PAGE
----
You want to configure HSRP on a Token Ring.
You can use HSRP on a Token Ring LAN exactly the same as in Recipe 22.1 if the only protocol on the segment is IP. However, if you have any other protocols, and particularly if the ring uses any source-route bridging, you must use a slightly different configuration:
Router1#configure terminal Enter configuration commands, one per line. End with CNTL/Z. Router1(config)#interface Tokenring0 Router1(config-if)#ip address 172.22.1.3 Router1(config-if)#standby ip 172.22.1.1 Router1(config-if)#standby use-bia Router1(config-if)#standby priority 120 Router1(config-if)#standby preempt Router1(config-if)#exit Router1(config)#end Router1#
The second router is configured similarly:
Router2#configure terminal Enter configuration commands, one per line. End with CNTL/Z. Router2(config)#interface Tokenring0 Router2(config-if)#ip address 172.22.1.2 Router2(config-if)#standby ip 172.22.1.1 Router2(config-if)#standby use-bia Router2(config-if)#standby priority 110 Router2(config-if)#standby preempt Router2(config-if)#exit Router2(config)#end Router2#
The biggest functional difference between a Token Ring LAN and an Ethernet LAN is that Token Ring bridging is usually source-routed, while Ethernet almost always uses transparent bridging. Consequently, Token Ring devices use a Routing Information Field (RIF), which contains MAC address information.
This is particularly important when the two HSRP routers reside on different physical rings connected by a bridge, as in a switched Token Ring environment, for example. In this case, when HSRP changes the active router, the bridges will see the virtual MAC address suddenly jump from one ring to another, which will disrupt the RIF tables in every bridge.
So, when using HSRP in Token Ring environments, it is usually best to just use the router's burned-in address (BIA) instead of a virtual MAC address. Then HSRP will rely on gratuitous ARP packets to update the ARP cache of every device on the ring, and tell it that the default gateway router has changed.
The key command in this configuration is the use-bia command, which appears on both routers:
In this case, we are using standby group 0 because we didn't specify a group number, so the virtual MAC address would have been C0-00-00-01-00-00 if we had not changed it to the BIA. The output of a show standby command shows the address that the router is actually using:
Router1#show standby TokenRing0 - Group 0 Local state is Active, priority 120, may preempt, use bia Hellotime 3 holdtime 10 Next hello sent in 00:00:02.338 Hot standby IP address is 172.22.1.1 configured Active router is local Standby router is 172.22.1.3 expires in 00:00:09 Standby virtual mac address is 0000.300f.2186 Router1#
We chose to use standby group 0 in this example because, prior to IOS level 12.0(3.4)T, you could only use this feature with group 0. In newer IOS levels, however, this feature is available for all Token Ring HSRP groups. Without this option, there are only three HSRP groups available. With it, you can configure up to 255 groups, all of which will use the same BIA MAC address.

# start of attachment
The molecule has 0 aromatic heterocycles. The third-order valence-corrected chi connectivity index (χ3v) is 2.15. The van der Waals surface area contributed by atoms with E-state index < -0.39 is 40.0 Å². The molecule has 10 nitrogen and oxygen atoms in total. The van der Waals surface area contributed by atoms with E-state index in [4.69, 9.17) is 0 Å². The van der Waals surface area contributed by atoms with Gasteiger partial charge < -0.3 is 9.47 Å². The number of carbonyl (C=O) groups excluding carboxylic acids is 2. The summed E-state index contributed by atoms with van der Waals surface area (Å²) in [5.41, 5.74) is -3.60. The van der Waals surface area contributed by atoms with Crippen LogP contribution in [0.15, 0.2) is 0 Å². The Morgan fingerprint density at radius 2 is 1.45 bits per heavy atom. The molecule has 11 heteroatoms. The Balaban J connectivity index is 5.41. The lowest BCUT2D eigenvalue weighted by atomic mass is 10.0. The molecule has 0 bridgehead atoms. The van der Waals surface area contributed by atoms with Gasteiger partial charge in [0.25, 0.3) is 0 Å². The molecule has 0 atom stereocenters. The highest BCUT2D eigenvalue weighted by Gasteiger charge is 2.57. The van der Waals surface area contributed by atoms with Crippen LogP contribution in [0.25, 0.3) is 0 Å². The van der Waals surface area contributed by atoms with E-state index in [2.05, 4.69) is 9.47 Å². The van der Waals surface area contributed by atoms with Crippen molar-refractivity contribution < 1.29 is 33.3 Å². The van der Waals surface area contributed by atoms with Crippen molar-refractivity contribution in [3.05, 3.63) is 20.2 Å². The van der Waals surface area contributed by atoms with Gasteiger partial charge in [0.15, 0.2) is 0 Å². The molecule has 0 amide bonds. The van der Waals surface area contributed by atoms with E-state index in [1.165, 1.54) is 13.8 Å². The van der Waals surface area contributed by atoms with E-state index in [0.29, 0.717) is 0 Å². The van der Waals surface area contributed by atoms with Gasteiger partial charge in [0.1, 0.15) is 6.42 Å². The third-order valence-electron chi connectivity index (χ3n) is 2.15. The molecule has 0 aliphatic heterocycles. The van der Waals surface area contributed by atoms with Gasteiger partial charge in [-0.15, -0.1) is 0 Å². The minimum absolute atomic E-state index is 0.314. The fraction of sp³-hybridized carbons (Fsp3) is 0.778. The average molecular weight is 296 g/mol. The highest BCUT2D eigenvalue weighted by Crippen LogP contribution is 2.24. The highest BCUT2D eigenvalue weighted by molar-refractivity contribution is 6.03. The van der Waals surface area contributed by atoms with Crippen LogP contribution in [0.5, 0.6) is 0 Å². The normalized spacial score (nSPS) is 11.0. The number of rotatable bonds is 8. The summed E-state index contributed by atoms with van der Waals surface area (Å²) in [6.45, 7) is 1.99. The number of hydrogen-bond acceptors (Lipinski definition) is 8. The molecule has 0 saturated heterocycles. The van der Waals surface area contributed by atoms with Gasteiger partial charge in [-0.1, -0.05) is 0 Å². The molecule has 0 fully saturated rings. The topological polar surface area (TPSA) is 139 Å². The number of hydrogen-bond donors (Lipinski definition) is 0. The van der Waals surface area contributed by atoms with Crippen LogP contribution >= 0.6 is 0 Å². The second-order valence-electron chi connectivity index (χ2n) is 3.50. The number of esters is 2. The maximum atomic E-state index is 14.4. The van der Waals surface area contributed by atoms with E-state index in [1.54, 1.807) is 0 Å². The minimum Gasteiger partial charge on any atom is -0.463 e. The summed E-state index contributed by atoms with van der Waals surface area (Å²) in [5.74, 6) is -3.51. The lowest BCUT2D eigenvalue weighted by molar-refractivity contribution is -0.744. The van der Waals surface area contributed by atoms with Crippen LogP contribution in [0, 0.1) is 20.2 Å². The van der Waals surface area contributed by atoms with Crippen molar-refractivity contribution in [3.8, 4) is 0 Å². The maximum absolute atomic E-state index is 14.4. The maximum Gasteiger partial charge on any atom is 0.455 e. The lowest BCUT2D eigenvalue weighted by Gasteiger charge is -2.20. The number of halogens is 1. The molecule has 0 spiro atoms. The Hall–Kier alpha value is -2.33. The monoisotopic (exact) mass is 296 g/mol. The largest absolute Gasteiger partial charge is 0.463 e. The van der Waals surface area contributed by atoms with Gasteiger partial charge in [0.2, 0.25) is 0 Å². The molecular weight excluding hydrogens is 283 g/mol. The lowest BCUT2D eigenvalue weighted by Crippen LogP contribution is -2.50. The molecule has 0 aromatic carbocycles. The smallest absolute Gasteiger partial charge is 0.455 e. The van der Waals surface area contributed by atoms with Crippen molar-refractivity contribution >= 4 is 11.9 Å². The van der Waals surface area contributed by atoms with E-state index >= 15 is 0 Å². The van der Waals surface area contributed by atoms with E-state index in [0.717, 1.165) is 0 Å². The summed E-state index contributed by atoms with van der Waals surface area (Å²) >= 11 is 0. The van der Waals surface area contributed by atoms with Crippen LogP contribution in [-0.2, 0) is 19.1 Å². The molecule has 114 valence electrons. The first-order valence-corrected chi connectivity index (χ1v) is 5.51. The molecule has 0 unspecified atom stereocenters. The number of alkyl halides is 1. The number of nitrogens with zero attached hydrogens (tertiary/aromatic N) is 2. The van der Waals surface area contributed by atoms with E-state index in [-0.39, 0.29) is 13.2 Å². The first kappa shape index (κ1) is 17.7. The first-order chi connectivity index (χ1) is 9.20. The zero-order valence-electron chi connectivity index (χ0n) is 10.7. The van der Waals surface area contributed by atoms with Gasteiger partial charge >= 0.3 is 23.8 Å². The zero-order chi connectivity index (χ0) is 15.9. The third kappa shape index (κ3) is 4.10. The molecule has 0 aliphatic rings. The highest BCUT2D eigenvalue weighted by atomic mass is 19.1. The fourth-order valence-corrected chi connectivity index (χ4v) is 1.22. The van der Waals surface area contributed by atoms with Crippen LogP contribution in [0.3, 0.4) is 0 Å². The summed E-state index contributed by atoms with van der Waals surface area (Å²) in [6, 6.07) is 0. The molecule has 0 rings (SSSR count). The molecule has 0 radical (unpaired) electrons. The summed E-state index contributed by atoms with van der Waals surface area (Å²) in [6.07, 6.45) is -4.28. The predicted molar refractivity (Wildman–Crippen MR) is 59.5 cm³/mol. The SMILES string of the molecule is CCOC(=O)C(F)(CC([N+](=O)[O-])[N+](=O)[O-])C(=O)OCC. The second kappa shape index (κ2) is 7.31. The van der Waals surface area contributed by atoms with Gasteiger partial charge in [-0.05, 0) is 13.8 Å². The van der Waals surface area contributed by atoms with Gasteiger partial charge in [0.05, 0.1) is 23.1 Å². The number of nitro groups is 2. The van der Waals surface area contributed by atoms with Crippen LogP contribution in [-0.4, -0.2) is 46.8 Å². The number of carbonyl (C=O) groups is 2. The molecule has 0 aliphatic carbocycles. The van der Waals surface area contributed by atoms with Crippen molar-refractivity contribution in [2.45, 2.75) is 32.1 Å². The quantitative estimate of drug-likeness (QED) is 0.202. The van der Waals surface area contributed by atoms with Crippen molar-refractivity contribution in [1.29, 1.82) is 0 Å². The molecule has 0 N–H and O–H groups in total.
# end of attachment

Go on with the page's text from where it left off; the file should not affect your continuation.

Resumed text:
The use-bia option can also be useful in nonToken-Ring environments. Networks that use DECnet or Xerox Network Services (XNS) frequently encounter MAC address problems as well, even on Ethernet LANs. This is because devices that run both protocols will see two different MAC addresses for the same destination device, which causes confusion. So in these types of environments, we recommend using the burned-in address as well.
You should be aware of two important limitations to this command. First, and most importantly, when you use this option, HSRP must rely on gratuitous ARP to tell end devices that the MAC address of the default gateway has changed. However, some devices do not handle gratuitous ARP packets well. In some implementations, a device will only update its ARP cache if it receives an ARP packet in response to a specific ARP request.
The second limitation is that this option completely breaks Proxy ARP. This is because the end devices believe that the remote IP address is associated with the MAC address of the primary HSRP router. However, the backup router has no way of knowing which remote IP addresses the primary router has sent out Proxy ARP messages for. So it can't update these entries to tell the end devices to use the new MAC address instead.
We know of no workarounds for either of these problems. So please use caution when implementing this feature.
Recipe 22.1; Recipe 22.2
Router Configuration and File Management
User Access and Privilege Levels
Handling Queuing and Congestion
Tunnels and VPNs
NTP and Time
Router Interfaces and Media
Simple Network Management Protocol
First Hop Redundancy Protocols
Appendix 1. External Software Packages
Appendix 2. IP Precedence, TOS, and DSCP Classifications